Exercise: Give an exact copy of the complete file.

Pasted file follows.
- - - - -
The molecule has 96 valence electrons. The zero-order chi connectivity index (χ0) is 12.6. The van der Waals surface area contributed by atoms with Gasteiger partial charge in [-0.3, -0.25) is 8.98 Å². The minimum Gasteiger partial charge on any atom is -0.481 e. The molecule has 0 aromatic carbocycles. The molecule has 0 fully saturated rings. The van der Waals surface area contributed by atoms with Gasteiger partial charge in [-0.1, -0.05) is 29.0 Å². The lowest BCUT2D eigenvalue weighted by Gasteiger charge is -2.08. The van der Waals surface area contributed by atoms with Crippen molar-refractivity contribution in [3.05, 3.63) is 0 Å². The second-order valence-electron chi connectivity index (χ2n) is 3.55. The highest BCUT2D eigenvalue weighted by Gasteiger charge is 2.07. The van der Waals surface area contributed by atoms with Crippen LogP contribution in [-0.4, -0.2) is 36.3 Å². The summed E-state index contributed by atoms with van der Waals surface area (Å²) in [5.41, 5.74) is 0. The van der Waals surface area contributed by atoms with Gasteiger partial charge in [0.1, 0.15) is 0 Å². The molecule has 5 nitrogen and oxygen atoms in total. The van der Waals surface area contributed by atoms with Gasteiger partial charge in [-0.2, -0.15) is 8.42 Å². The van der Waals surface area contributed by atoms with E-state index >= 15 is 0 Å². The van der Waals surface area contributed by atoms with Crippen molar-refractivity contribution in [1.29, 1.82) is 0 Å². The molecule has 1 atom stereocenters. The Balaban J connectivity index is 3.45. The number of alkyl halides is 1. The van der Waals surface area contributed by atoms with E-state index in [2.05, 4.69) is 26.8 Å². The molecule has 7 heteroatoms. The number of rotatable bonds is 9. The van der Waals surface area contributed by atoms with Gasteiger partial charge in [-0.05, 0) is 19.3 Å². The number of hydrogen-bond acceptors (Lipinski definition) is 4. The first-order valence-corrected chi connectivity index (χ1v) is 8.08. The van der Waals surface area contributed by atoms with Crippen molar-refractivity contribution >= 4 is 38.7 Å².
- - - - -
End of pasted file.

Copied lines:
The molecule has 96 valence electrons. The zero-order chi connectivity index (χ0) is 12.6. The van der Waals surface area contributed by atoms with Gasteiger partial charge in [-0.3, -0.25) is 8.98 Å². The minimum Gasteiger partial charge on any atom is -0.481 e. The molecule has 0 aromatic carbocycles. The molecule has 0 fully saturated rings. The van der Waals surface area contributed by atoms with Gasteiger partial charge in [-0.1, -0.05) is 29.0 Å². The lowest BCUT2D eigenvalue weighted by Gasteiger charge is -2.08. The van der Waals surface area contributed by atoms with Crippen molar-refractivity contribution in [3.05, 3.63) is 0 Å². The second-order valence-electron chi connectivity index (χ2n) is 3.55. The highest BCUT2D eigenvalue weighted by Gasteiger charge is 2.07. The van der Waals surface area contributed by atoms with Crippen LogP contribution in [-0.4, -0.2) is 36.3 Å². The summed E-state index contributed by atoms with van der Waals surface area (Å²) in [5.41, 5.74) is 0. The van der Waals surface area contributed by atoms with Gasteiger partial charge in [0.1, 0.15) is 0 Å². The molecule has 5 nitrogen and oxygen atoms in total. The van der Waals surface area contributed by atoms with Gasteiger partial charge in [-0.2, -0.15) is 8.42 Å². The van der Waals surface area contributed by atoms with E-state index >= 15 is 0 Å². The van der Waals surface area contributed by atoms with Crippen molar-refractivity contribution in [1.29, 1.82) is 0 Å². The molecule has 1 atom stereocenters. The Balaban J connectivity index is 3.45. The number of alkyl halides is 1. The van der Waals surface area contributed by atoms with E-state index in [2.05, 4.69) is 26.8 Å². The molecule has 7 heteroatoms. The number of rotatable bonds is 9. The van der Waals surface area contributed by atoms with Gasteiger partial charge in [-0.05, 0) is 19.3 Å². The number of hydrogen-bond acceptors (Lipinski definition) is 4. The first-order valence-corrected chi connectivity index (χ1v) is 8.08. The van der Waals surface area contributed by atoms with Crippen molar-refractivity contribution >= 4 is 38.7 Å².